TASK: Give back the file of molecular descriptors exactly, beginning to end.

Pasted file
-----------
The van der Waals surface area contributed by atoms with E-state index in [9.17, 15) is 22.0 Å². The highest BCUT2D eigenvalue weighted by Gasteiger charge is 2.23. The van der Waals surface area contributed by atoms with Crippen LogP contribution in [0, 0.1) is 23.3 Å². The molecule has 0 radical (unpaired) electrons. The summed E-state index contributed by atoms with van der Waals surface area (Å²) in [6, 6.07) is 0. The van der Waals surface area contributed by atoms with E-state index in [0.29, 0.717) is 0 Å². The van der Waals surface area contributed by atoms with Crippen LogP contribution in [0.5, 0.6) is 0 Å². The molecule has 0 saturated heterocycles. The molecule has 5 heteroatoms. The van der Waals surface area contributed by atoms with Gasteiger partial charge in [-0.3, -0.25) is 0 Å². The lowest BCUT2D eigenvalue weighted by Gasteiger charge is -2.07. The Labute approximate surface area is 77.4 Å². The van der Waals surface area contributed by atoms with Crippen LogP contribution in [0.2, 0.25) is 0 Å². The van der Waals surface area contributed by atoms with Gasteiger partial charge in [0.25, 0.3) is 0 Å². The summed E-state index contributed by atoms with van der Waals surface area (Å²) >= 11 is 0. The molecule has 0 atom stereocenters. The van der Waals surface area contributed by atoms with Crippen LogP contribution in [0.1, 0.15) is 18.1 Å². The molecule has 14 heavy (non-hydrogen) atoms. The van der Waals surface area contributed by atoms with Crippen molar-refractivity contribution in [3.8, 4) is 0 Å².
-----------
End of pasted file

The van der Waals surface area contributed by atoms with E-state index in [9.17, 15) is 22.0 Å². The highest BCUT2D eigenvalue weighted by Gasteiger charge is 2.23. The van der Waals surface area contributed by atoms with Crippen LogP contribution in [0, 0.1) is 23.3 Å². The molecule has 0 radical (unpaired) electrons. The summed E-state index contributed by atoms with van der Waals surface area (Å²) in [6, 6.07) is 0. The van der Waals surface area contributed by atoms with E-state index in [0.29, 0.717) is 0 Å². The van der Waals surface area contributed by atoms with Crippen LogP contribution in [0.5, 0.6) is 0 Å². The molecule has 0 saturated heterocycles. The molecule has 5 heteroatoms. The van der Waals surface area contributed by atoms with Gasteiger partial charge in [-0.3, -0.25) is 0 Å². The lowest BCUT2D eigenvalue weighted by Gasteiger charge is -2.07. The Labute approximate surface area is 77.4 Å². The van der Waals surface area contributed by atoms with Crippen LogP contribution in [0.2, 0.25) is 0 Å². The van der Waals surface area contributed by atoms with Gasteiger partial charge in [0.25, 0.3) is 0 Å². The summed E-state index contributed by atoms with van der Waals surface area (Å²) >= 11 is 0. The molecule has 0 atom stereocenters. The van der Waals surface area contributed by atoms with Crippen LogP contribution in [0.1, 0.15) is 18.1 Å². The molecule has 14 heavy (non-hydrogen) atoms. The van der Waals surface area contributed by atoms with Crippen molar-refractivity contribution in [3.8, 4) is 0 Å².